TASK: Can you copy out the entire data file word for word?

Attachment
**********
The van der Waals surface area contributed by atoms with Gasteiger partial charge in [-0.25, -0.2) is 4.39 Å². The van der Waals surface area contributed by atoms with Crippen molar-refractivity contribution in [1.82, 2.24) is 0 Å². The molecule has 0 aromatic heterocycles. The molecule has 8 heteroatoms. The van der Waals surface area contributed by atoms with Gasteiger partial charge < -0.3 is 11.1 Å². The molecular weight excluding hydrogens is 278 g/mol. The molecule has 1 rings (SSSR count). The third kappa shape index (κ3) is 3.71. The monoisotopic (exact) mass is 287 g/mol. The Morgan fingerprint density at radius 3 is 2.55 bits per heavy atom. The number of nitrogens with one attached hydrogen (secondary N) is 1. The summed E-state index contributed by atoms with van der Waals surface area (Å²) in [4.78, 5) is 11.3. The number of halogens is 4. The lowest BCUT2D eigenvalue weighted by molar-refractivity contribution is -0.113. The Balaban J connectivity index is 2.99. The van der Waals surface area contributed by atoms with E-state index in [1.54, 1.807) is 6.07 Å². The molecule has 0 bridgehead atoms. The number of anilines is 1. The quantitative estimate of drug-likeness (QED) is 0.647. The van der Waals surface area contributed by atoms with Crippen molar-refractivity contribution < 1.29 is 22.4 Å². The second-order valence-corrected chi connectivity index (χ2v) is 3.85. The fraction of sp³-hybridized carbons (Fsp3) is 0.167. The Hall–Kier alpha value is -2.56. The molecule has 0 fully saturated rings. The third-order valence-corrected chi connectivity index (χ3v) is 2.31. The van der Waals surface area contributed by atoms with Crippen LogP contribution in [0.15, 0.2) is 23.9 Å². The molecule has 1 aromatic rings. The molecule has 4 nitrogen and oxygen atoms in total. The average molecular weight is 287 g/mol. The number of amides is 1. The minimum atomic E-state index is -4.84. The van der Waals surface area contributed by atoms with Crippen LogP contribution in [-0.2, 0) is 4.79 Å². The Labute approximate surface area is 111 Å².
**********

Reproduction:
The van der Waals surface area contributed by atoms with Gasteiger partial charge in [-0.25, -0.2) is 4.39 Å². The van der Waals surface area contributed by atoms with Crippen molar-refractivity contribution in [1.82, 2.24) is 0 Å². The molecule has 0 aromatic heterocycles. The molecule has 8 heteroatoms. The van der Waals surface area contributed by atoms with Gasteiger partial charge < -0.3 is 11.1 Å². The molecular weight excluding hydrogens is 278 g/mol. The molecule has 1 rings (SSSR count). The third kappa shape index (κ3) is 3.71. The monoisotopic (exact) mass is 287 g/mol. The Morgan fingerprint density at radius 3 is 2.55 bits per heavy atom. The number of nitrogens with one attached hydrogen (secondary N) is 1. The summed E-state index contributed by atoms with van der Waals surface area (Å²) in [4.78, 5) is 11.3. The number of halogens is 4. The lowest BCUT2D eigenvalue weighted by molar-refractivity contribution is -0.113. The Balaban J connectivity index is 2.99. The van der Waals surface area contributed by atoms with E-state index in [1.54, 1.807) is 6.07 Å². The molecule has 0 bridgehead atoms. The number of anilines is 1. The quantitative estimate of drug-likeness (QED) is 0.647. The van der Waals surface area contributed by atoms with Crippen molar-refractivity contribution < 1.29 is 22.4 Å². The second-order valence-corrected chi connectivity index (χ2v) is 3.85. The fraction of sp³-hybridized carbons (Fsp3) is 0.167. The Hall–Kier alpha value is -2.56. The molecule has 0 fully saturated rings. The third-order valence-corrected chi connectivity index (χ3v) is 2.31. The van der Waals surface area contributed by atoms with Crippen LogP contribution in [0.15, 0.2) is 23.9 Å². The molecule has 1 aromatic rings. The molecule has 4 nitrogen and oxygen atoms in total. The average molecular weight is 287 g/mol. The number of amides is 1. The minimum atomic E-state index is -4.84. The van der Waals surface area contributed by atoms with Crippen LogP contribution in [-0.2, 0) is 4.79 Å². The Labute approximate surface area is 111 Å².